|Filed June 30, 2009|
David Vanderscoff, Plaintiff, Appellant, andCross-Appellee
Elaine Vanderscoff, Defendant, Appellee, and Cross-Appellant
Appeal from the District Court of Burleigh County, South Central Judicial District, the Honorable Donald L. Jorgensen, Judge. Vanderscoff v. Vanderscoff
Irvin B. Nodland (argued), P.O. Box 640, Bismarck, N.D. 58502-0640, for plaintiff, appellant, and cross-appellee.
David D. Schweigert (argued) and Karen L. McBride, P.O. Box 955, Bismarck, N.D. 58502-0955, for defendant, appellee, and cross-appellant.
Vanderscoff v. Vanderscoff
[¶1] David Vanderscoff appeals a district court order denying his motion to amend the divorce judgment to reduce his $15,000 a month spousal support obligation to Elaine Vanderscoff. David Vanderscoff argues the district court erred in refusing to modify his spousal support based on a substantial reduction in his income, change in his employment status, change in his financial circumstances, and his arrival at retirement age and status. The district court found David Vanderscoff was a mathematician and qualified actuary, he owned multiple, active businesses that had income-producing potential, and one of his businesses reported $994,386.17 in total revenue from October 1, 2006, to September 30, 2007. The district court relied on the expert testimony of a certified public accountant who testified that David Vanderscoff had claimed $398,689 as depreciation from real estate investments and, as a result of the adjustment made for the depreciation and excessive business expenses, the expert estimated David Vanderscoff's current income to be $697,600. The court also found David Vanderscoff was sixty-four years of age, in good health, had the education, experience, and opportunity to generate substantial income, and was not retired. The district court concluded David Vanderscoff's monthly spousal support payment represented twenty-five to thirty percent of his income and he had the means and capacity to continue paying spousal support.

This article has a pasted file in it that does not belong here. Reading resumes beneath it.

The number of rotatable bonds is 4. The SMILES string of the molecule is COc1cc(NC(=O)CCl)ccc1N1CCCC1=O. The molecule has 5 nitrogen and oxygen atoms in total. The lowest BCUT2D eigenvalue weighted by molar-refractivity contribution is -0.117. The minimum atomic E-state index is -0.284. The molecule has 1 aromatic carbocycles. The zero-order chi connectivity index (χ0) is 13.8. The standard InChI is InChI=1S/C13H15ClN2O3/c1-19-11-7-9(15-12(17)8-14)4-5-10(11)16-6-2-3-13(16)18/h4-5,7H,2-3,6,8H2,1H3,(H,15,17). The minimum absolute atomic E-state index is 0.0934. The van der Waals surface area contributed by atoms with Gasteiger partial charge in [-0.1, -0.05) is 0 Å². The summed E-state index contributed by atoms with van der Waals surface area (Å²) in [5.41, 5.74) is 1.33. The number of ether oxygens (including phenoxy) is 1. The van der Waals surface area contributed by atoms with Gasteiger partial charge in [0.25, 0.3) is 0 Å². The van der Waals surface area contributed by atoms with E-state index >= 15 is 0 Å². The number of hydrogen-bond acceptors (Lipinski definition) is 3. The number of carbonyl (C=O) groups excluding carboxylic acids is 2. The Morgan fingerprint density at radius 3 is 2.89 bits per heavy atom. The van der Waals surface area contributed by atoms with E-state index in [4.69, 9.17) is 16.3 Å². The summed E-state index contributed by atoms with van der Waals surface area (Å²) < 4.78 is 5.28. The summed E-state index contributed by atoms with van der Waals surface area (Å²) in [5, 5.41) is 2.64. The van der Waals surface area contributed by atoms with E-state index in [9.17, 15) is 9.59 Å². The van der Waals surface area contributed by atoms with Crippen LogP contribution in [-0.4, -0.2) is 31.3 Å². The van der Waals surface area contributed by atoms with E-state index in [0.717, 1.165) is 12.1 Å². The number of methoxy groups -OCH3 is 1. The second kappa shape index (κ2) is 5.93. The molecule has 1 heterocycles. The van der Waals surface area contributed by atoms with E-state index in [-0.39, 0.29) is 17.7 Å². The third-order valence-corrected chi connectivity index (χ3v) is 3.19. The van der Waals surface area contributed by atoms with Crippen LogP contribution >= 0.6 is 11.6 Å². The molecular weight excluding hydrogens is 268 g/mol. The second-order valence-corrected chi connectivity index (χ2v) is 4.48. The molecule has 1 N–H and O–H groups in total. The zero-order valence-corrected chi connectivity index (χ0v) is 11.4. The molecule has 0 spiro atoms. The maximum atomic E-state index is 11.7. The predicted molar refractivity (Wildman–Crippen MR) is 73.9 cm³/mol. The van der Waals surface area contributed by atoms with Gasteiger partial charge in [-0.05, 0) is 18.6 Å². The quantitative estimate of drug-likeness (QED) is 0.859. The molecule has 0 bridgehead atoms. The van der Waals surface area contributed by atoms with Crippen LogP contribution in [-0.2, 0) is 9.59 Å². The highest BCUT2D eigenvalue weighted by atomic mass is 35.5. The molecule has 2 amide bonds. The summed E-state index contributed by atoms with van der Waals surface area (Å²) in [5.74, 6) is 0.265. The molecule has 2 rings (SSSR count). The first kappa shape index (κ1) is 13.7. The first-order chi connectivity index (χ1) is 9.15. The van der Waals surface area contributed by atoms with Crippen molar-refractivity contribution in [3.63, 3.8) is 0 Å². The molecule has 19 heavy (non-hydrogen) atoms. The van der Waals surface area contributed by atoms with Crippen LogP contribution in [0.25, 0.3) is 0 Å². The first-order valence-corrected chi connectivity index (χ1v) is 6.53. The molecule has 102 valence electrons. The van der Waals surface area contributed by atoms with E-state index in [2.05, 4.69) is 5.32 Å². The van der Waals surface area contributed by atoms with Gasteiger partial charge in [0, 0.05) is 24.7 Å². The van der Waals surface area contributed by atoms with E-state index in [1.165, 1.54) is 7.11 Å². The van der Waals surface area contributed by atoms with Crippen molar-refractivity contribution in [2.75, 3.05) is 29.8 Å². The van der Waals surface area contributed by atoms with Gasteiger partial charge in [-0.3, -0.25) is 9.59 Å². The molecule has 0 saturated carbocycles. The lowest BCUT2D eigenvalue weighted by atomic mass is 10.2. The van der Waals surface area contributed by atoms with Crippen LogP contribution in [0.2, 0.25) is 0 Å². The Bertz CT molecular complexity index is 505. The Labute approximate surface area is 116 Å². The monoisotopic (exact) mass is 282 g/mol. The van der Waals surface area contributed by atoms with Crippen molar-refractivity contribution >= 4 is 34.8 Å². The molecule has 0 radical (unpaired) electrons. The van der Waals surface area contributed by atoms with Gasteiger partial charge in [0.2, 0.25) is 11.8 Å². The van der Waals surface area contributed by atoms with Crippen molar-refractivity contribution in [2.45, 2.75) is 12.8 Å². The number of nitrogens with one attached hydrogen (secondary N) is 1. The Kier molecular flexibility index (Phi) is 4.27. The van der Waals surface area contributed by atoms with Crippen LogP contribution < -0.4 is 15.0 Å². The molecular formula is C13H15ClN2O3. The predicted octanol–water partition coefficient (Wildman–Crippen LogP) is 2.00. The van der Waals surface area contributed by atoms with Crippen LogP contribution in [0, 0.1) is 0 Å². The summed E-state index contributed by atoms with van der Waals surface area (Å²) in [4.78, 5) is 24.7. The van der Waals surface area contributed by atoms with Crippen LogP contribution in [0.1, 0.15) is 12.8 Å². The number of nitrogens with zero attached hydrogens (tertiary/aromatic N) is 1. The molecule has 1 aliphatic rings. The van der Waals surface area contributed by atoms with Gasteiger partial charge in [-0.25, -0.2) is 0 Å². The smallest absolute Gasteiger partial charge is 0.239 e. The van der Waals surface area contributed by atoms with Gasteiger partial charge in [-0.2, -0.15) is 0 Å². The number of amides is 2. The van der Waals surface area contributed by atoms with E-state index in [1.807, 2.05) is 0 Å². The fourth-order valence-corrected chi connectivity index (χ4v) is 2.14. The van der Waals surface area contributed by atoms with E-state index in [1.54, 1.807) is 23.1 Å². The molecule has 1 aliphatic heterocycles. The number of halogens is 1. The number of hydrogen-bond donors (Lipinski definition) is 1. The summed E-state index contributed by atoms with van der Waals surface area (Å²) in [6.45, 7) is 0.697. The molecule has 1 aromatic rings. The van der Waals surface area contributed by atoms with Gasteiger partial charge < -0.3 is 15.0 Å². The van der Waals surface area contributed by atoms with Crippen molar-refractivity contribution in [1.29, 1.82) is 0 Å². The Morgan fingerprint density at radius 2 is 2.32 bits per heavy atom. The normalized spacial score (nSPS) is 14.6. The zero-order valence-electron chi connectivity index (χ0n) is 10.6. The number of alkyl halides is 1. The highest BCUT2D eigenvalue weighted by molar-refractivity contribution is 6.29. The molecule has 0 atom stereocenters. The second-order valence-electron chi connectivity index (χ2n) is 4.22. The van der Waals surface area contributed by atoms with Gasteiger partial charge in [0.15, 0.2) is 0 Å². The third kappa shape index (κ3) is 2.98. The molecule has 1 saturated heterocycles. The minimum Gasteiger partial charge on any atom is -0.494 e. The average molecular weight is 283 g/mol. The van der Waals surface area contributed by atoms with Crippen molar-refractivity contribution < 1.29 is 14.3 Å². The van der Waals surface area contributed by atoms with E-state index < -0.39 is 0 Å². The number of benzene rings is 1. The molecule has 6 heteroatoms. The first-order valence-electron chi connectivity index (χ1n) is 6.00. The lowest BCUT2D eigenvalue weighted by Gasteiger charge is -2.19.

[¶2] We will not reverse a district court's decision on whether a material change in circumstances exists to justify modifying spousal support unless the court's findings are clearly erroneous. Ebach v. Ebach, 2008 ND 187, ¶ 9, 757 N.W.2d 34. "A finding of fact is clearly erroneous if it is induced by an erroneous view of the law, if there is no evidence to support it, or if, although there is some evidence to support it, on the entire record this Court is left with a definite and firm conviction that a mistake has been made." Id. The district court's findings are supported by evidence in the record and its findings are not clearly erroneous. We affirm under N.D.R.App.P. 35.1(a)(2).
[¶3] Elaine Vanderscoff cross-appeals, arguing the district court erred in failing to permit her to present her statement of costs and disbursements. We affirm under N.D.R.App.P. 35.1(a)(4).
|[¶4]|| Mary Muehlen Maring|
David W. Nelson, D.J.
Everett Nels Olson, S.J.
Benny A. Graff, S.J.
Daniel J. Crothers
[¶5] The Honorable David W. Nelson, D.J., the Honorable Benny A. Graff, S.J., and the Honorable Everett Nels Olson, S.J., sitting in place of VandeWalle, C.J., Sandstrom, J., and Kapsner, J., disqualified.